Thursday, January 19, 2006

Out of Kilter

Speaking at Georgetown University yesterday, Secretary of State Condoleezza Rice outlined some of her proposals to implement transformational diplomacy.

It's going to be a real challenge. Bill Odom wrote for us in 2001, outlining his pessimism about Russia's ability to really make significant breakthroughs in reform, and discussed "path-dependence" and "lock-ins"--that choices, once made, are difficult to alter once bureaucracies, institutions, and habits have developed around them.

And the real test comes in terms of funding change. The Pew Research/CFR polls indicate only 25 percent or so of Americans favor the U.S. playing a strong role in the world; 42 percent say the U.S. should "mind its own business." I don't see the groundswell of public support for new appropriations for diplomatic reform, language training, supporting new regional studies programs, etc. And I think that "virtual" solution (having people "talk" to U.S. diplomats via cyberspace) can only go so far.

This leads to another problem: if the U.S. doesn't want to fund diplomatic initiatives, study trips, educational programs--who will--and will other funders have U.S. national interests at heart? The January 23, 2006 issue of Time lists "Six Ways to Fix K Street" but notes that a ban on lobbyist-paid travel now be considered might be circumvented by "an exemption for 'educational' trips sponsored by policy groups and friendly foreign countries." Similarly, as U.S. institutions cut back funding for regional studies, foreign governments are happy to pick up the bill.

There's nothing wrong with this--as long as we keep our eyes open. But let's not be naive--if Country X pays to bring members of Congress to visit, sponsors study programs, and so on--it does so with a clear purpose of promoting X's national interests--which may or may not always align with those of the United States. If we continue to outsource more of our intelligence and diplomatic work in vital areas to friendly "third countries", the same caveat applies. But saving money at home comes at the risk of losing the ability to independently assess matters abroad.


For the problem with the proposed language buildup, see the comments here:

It may also be difficult for existing Foreign Service personnel to take on long-term development tasks if they continue to rotate out of each country every two years. However, I think the best response would be to approach Dr. Rice with a set of positive ideas that builds on what is most innovative and economical in what she proposes.

The Canadian Department of Foreign Affairs has online discussions for Canadian students the results of which are forwarded up a level for summary and comment. If students in a foreign country could have online debates with each other on a local U.S. embassy website, on a topic that changes every eight weeks, with summaries of all viewpoints sent to the embassy staff and commented on regularly (but not in real time), you would have a much better exchange than just letting people harangue our diplomats face to face in chatrooms. What we really want is for students to debate each other in a civil manner, feel that someone on our side is listening, and learn things they may not have known (and we may not have known).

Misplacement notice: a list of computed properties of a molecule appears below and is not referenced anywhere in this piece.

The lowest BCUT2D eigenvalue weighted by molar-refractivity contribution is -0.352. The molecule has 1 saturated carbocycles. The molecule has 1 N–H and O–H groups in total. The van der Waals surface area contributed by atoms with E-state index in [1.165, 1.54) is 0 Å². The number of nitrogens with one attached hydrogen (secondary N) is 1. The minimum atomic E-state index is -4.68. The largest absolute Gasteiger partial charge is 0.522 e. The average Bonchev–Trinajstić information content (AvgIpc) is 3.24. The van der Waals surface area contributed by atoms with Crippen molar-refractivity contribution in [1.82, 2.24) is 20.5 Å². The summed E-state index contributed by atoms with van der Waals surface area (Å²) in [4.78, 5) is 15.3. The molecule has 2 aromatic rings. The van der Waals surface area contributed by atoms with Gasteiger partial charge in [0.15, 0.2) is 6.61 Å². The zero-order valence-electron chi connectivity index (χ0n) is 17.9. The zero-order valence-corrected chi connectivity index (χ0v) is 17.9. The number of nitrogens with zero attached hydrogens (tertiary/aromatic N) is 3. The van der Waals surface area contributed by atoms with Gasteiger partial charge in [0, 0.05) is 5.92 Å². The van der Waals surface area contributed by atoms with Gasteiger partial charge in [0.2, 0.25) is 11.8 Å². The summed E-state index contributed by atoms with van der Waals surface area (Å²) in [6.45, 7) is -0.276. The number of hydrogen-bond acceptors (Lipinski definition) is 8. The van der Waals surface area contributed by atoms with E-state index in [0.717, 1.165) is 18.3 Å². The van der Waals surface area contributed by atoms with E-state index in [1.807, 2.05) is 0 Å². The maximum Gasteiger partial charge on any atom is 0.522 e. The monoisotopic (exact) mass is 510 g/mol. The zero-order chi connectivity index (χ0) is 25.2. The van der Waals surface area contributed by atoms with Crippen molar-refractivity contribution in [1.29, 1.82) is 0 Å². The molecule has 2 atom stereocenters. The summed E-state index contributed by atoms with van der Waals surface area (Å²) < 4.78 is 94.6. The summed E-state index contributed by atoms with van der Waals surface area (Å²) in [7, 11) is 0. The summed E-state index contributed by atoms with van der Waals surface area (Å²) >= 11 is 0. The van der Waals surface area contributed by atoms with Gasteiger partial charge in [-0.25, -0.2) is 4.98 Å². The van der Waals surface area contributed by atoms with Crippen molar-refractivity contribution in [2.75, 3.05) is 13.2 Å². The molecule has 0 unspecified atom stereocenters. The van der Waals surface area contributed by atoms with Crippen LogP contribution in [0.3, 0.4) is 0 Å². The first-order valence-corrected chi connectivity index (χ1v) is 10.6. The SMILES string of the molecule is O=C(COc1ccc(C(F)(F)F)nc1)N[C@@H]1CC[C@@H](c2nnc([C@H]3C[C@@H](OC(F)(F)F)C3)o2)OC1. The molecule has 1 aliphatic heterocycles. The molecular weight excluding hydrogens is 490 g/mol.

More broadly, we could also place less emphasis on bringing foreign students to the United States and more on bringing higher education to larger numbers of less affluent students abroad. I earned my own BA degree by self-study and then by passing a series of examinations, for a total cost of about $400; there should be a way for more foreign students to do the same. US libraries could be supported to digitize foreign language works that serve as resources to foreign students studying in their own languages. For those who want to improve their English, the US could reimburse American students who practice conversation and text messaging with English learners in Asia via cellphones, which are everywhere now. Dr. Rice is a former university provost and she ought to be encouraged personally to organize this side of our outreach in conjunction with American universities and colleges and credit-by-examination programs.
Forgot to include the Canadian discussion page, which is here:

The discussions we support on our embassy websites could focus more on bilateral relations and US policy generally, but I wouldn't limit the topics to these.
Not clear from the entry whether poll numbers on Americans opposing "a strong role in the world" refer to a military or to a more diplomatic posture. I think the diplomatic side has been significantly underutilized in the past few years, in many arenas. There's a lot more that could have been accomplished by a more balanced military-diplomatic posture in the post 9/11 world.

And today's announcement by Secretary Rice on reconfiguring diplomatic resources to better synch up with the contemporary geopolitical scene makes a lot of sense, and is a good start.
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